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With Learning Paths, we use proficiency models or proficiency definitions rather than competency models.  This video briefly describes the difference.  In many respects, with a proficiency model we are looking at the big picture and the whole job or task rather than small pieces.  Also instead of looking a capabilities, we are looking at measurable actions.

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Here is a quick video that gives an over of a Learning Path.  The chart that follows will also give some detail.

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This is the first in a series of short videos describing Learning Paths and common questions.

copyright LPI 2010

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]Learning how to take tests makes school a lot easier. I remember testing out of fourth year French in College because I was great at taking multiple choice tests. Look at this test. Does it look familiar?

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“Welcome aboard ladies and gentleman, this is your captain Bill Johnson. We have clear skies all the way to Miami. Just to let you know, this is my first time flying the Boeing 757. Not to worry, I’ve been fully checkout including passing the landing test with a near perfect 95%.”
95% is a great score. You can get a 4.0 at Harvard and graduate with honors scoring 95% on all your test. However, anything less than 100% on landing a plane is considered failure. I’ve built a small mountain of training over the years and I can’t tell you how many times I’ve been asked, “What should be setting as a passing score for this class?” Most of the time everyone is so concerned about what happens if someone fails the test, that they want to set the bar as low as possible.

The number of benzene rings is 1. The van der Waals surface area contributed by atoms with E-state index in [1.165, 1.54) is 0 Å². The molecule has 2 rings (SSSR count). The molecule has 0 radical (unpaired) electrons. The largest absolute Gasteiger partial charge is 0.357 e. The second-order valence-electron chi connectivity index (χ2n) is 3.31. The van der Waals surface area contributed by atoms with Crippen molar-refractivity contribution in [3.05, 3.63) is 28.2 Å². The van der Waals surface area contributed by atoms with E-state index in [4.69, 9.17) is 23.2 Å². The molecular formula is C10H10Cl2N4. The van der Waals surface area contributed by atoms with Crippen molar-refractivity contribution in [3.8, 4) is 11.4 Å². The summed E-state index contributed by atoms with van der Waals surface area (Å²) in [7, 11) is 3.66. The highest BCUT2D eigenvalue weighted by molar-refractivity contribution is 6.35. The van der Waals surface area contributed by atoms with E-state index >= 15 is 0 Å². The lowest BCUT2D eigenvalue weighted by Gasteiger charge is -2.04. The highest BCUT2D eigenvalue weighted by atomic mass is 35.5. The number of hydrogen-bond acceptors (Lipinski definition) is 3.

While you might think that the pilot example is a little extreme, let me build the case for 100% and then show you how raising the passing score begins to change everything. Teaching to 100% is very different than teaching to 75%.
Let’s take something as simple as learning to add, subtract, multiple and divide. On a 50 question test if you only got five wrong, that’s 90% right. The teacher might give you a gold star or write GOOD WORK across the top. Later on your first job, you’re running a cash register. Using you’re A+ math skills, you give out correct change 90% of the time, not bad. Well maybe not, you eventually get fired because the register never balances at the end of the day.
Consider other common jobs and situations. A large part of the work in call centers involves giving out product information, taking orders and answering questions. If every agent, scored 75% or better on all their training this means that as much as 25% of the time they are giving out wrong information or making errors on your order. If you were president of the company, would this be okay with you? Before you answer, consider how much these errors cost you in terms of lost customers and lost sales.
Safety is a big deal in every manufacturing plant. If you get 75% right on all the safety tests, it’s a little like only losing a couple of fingers, if you’re lucky. Safety is something that requires 100%. Good simply isn’t good enough.
Remember 10th grade history? History is filled with dates, names, places and events. How much history is it okay to get wrong or mixed up? Does it matter that the treaty of Versailles ended World War I and not World War II? Anyway, over the years, most people forget most of what they learned in 10th grade so it may not be that serious.
In business most jobs require getting things right. Often this doesn’t happen right out of training but as a result of a lot of practice on the job. From doctors to engineers to carpenters to pharmacists, there are severe consequences for getting things wrong, even little things. When a pharmacist makes one mistake in a 1000 when filling prescriptions, it’s a disaster.
Setting the bar high is only part of the equation. There is also a cumulative effect that happens over time. It’s easiest to see in a school setting. If from first to twelfth grade you get 90% right on all your tests, that means that the remaining 10% is a growing body of knowledge that’s wrong. It doesn’t seem like a lot on one test, but on several hundred is massive. That’s for a top student. For a C student getting 70%, that’s the same as getting everything for 3 ½ years wrong.